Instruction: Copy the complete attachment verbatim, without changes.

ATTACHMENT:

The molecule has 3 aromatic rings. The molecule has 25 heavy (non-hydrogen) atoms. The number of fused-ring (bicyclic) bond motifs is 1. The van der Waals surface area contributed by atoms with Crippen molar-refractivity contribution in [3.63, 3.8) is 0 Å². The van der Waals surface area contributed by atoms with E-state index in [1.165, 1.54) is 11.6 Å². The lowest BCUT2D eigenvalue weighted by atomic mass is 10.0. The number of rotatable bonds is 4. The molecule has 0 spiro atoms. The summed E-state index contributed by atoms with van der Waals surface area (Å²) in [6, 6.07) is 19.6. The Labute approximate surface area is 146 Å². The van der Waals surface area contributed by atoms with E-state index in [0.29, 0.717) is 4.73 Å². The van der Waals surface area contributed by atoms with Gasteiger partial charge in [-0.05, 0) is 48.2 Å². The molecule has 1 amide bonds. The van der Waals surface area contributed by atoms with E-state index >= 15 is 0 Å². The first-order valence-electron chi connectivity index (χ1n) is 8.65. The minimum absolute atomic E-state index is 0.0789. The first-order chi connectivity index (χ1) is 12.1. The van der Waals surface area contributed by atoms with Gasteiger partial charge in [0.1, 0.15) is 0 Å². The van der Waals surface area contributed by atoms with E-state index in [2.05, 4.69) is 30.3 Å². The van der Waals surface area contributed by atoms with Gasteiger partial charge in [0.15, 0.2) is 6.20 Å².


The molecule has 3 aromatic rings. The molecule has 25 heavy (non-hydrogen) atoms. The number of fused-ring (bicyclic) bond motifs is 1. The van der Waals surface area contributed by atoms with Crippen molar-refractivity contribution in [3.63, 3.8) is 0 Å². The van der Waals surface area contributed by atoms with E-state index in [1.165, 1.54) is 11.6 Å². The lowest BCUT2D eigenvalue weighted by atomic mass is 10.0. The number of rotatable bonds is 4. The molecule has 0 spiro atoms. The summed E-state index contributed by atoms with van der Waals surface area (Å²) in [6, 6.07) is 19.6. The Labute approximate surface area is 146 Å². The van der Waals surface area contributed by atoms with E-state index in [0.29, 0.717) is 4.73 Å². The van der Waals surface area contributed by atoms with Gasteiger partial charge in [-0.05, 0) is 48.2 Å². The molecule has 1 amide bonds. The van der Waals surface area contributed by atoms with E-state index >= 15 is 0 Å². The first-order valence-electron chi connectivity index (χ1n) is 8.65. The minimum absolute atomic E-state index is 0.0789. The first-order chi connectivity index (χ1) is 12.1. The van der Waals surface area contributed by atoms with Gasteiger partial charge in [0.1, 0.15) is 0 Å². The van der Waals surface area contributed by atoms with E-state index in [2.05, 4.69) is 30.3 Å². The van der Waals surface area contributed by atoms with Gasteiger partial charge in [0.15, 0.2) is 6.20 Å².